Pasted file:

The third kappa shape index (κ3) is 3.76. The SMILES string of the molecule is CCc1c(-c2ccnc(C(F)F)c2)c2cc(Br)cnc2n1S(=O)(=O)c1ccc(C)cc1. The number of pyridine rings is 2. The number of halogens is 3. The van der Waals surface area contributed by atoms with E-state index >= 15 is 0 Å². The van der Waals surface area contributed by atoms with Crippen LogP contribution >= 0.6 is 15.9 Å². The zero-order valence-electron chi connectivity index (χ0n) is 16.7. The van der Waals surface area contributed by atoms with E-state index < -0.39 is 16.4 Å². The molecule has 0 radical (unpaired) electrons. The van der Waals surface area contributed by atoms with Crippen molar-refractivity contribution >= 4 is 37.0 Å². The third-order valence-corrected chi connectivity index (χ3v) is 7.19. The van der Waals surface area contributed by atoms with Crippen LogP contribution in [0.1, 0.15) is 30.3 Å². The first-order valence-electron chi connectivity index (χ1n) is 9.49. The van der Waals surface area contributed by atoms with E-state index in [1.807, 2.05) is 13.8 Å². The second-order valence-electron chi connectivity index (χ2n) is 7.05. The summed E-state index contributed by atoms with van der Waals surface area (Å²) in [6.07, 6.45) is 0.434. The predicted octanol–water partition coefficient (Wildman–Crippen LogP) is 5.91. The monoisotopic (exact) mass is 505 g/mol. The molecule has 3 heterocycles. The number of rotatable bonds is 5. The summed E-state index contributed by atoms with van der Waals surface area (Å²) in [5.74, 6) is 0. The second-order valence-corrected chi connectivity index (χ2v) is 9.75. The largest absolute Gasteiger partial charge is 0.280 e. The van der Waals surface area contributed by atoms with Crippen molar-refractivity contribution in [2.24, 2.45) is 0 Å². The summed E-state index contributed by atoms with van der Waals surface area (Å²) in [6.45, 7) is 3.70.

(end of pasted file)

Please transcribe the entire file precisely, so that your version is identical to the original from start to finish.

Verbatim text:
The third kappa shape index (κ3) is 3.76. The SMILES string of the molecule is CCc1c(-c2ccnc(C(F)F)c2)c2cc(Br)cnc2n1S(=O)(=O)c1ccc(C)cc1. The number of pyridine rings is 2. The number of halogens is 3. The van der Waals surface area contributed by atoms with E-state index >= 15 is 0 Å². The van der Waals surface area contributed by atoms with Crippen LogP contribution >= 0.6 is 15.9 Å². The zero-order valence-electron chi connectivity index (χ0n) is 16.7. The van der Waals surface area contributed by atoms with E-state index < -0.39 is 16.4 Å². The molecule has 0 radical (unpaired) electrons. The van der Waals surface area contributed by atoms with Crippen molar-refractivity contribution >= 4 is 37.0 Å². The third-order valence-corrected chi connectivity index (χ3v) is 7.19. The van der Waals surface area contributed by atoms with Crippen LogP contribution in [0.1, 0.15) is 30.3 Å². The first-order valence-electron chi connectivity index (χ1n) is 9.49. The van der Waals surface area contributed by atoms with E-state index in [1.807, 2.05) is 13.8 Å². The second-order valence-electron chi connectivity index (χ2n) is 7.05. The summed E-state index contributed by atoms with van der Waals surface area (Å²) in [6.07, 6.45) is 0.434. The predicted octanol–water partition coefficient (Wildman–Crippen LogP) is 5.91. The monoisotopic (exact) mass is 505 g/mol. The molecule has 3 heterocycles. The number of rotatable bonds is 5. The summed E-state index contributed by atoms with van der Waals surface area (Å²) in [5.74, 6) is 0. The second-order valence-corrected chi connectivity index (χ2v) is 9.75. The largest absolute Gasteiger partial charge is 0.280 e. The van der Waals surface area contributed by atoms with Crippen molar-refractivity contribution in [2.24, 2.45) is 0 Å². The summed E-state index contributed by atoms with van der Waals surface area (Å²) in [6.45, 7) is 3.70.